DUNHUANG


Cave 158, Middle Tang (781-847)


Mourning Potentate, north wall (detail from pl. 128)

Cave 158 is one of the most memorable of all the Dunhuang caves. Its size alone sets it apart: at 17.2 metres across and 7.28 metres deep, its greatest dimension, unlike all the rest, is from north to south. This orientation is dictated by the gigantic reclining figure of the Buddha in nirvana that almost totally obscures the whole length of the west wall (pl. 126). Unlike other nirvana scenes, such as those painted in the Northern Zhou dynasty on the west wall of cave 428, the Buddha is fully modelled in relief, his head cushioned by his right hand. On the walls behind him, and at his head and feet, mourners of all classes are gathered (see detail from pl. 128 above). In this cave, the artists, faced with a monumental challenge, have revived to great effect the earlier combination of stucco figures complemented by painted ones on the walls behind, and given it new immediacy by the contrasts, rather than the harmony, seen between them.

The enormous figure of Buddha, 15.6 metres in length, is calm and peaceful... Gathered around the Buddha are his disciples, numerous Bodhisattvas, and lay figures. The nineteen Bodhisattvas form a single rank along the top of the southern and western walls; near the lower part of his robe, they give way to fourteen figures of divine beings of the Eight Classes and Protectors of the Law. Because the Bodhisattvas are enlightened beings, their features are composed and they show no sign of grief. Among the seventeen figures of the Buddha's disciples, however, one is so distraught as to have to be physically restrained by his companions from throwing himself on the bier (pl. 127). The means by which this grief is expressed are similar to those used to portray the great strength and rage of the guardians, as we have seen in the stucco figures of cave 194 (pl. 117): strained tendons and muscles, the latter rendered by a network of colour shading and highlighting in grotesque exaggeration. Their eyes are tightly shut, teeth bared as they cry out in agony: only one, seated close to the Buddha's head, looks upward and cups his hand to his ear, as if still trying to catch his teacher's words amid the din around him.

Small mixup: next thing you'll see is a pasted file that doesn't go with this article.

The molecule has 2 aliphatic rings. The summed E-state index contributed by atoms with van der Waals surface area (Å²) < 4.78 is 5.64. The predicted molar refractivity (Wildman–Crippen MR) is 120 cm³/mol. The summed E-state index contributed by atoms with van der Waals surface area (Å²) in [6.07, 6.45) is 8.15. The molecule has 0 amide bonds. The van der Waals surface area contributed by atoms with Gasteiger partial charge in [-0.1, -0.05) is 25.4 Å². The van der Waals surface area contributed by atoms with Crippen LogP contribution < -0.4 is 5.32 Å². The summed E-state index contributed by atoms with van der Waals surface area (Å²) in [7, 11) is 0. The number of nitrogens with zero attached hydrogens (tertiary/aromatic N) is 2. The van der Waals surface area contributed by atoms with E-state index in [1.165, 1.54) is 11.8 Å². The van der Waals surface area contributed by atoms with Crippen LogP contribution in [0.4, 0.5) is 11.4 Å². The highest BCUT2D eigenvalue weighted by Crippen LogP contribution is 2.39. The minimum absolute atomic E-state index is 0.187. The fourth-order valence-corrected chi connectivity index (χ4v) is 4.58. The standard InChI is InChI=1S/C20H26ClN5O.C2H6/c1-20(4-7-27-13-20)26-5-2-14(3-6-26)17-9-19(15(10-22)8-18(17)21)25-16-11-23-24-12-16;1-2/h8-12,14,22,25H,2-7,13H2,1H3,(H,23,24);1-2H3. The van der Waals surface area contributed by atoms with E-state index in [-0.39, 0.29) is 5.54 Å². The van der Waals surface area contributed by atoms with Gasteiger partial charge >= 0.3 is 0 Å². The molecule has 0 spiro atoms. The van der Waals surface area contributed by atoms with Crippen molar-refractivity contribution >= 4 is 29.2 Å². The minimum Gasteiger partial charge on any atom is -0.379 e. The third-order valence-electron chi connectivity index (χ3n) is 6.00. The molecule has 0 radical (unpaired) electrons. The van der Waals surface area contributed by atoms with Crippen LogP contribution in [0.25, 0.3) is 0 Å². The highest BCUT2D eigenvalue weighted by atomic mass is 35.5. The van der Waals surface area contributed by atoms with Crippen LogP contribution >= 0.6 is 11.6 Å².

The scene on the north wall is if anything even more violent (pl. 128 - detail above). Here the mourners are the rulers of many countries. Chief among them, in the upper left corner, though now sadly missing due to degradation of the wall surface, but still identified in a cartouche, is the Emperor of Tibet... Dignified and restrained in his grief, the Emperor stands with bowed head, wearing a robe with a wide collar and a design of large medallions, and attended by a figure wearing a turban closely similar to those worn by the attendants of the Tibetan ruler in cave 159 (pl. 257). A little lower and further to the right is the Chinese Emperor, his arms supported by two attendants. The varied crowns and headdresses of the remaining figures surely signify the regions from which they come, but are not easy to identify with certainty, and none of the small cartouches next to each of them appears to have been inscribed (pls 250­256). It is likely that the different forms of self-mutilation observed in their exaggerated grieving, as well as their dress, would have identified them in the Chinese mind with different regions. Several of them have already been seen among the foreign rulers attendant on the Tibetan Emperor in cave 159 (pls 257, 258), and will be seen again in cave 61 of the Five Dynasties (pl. 262).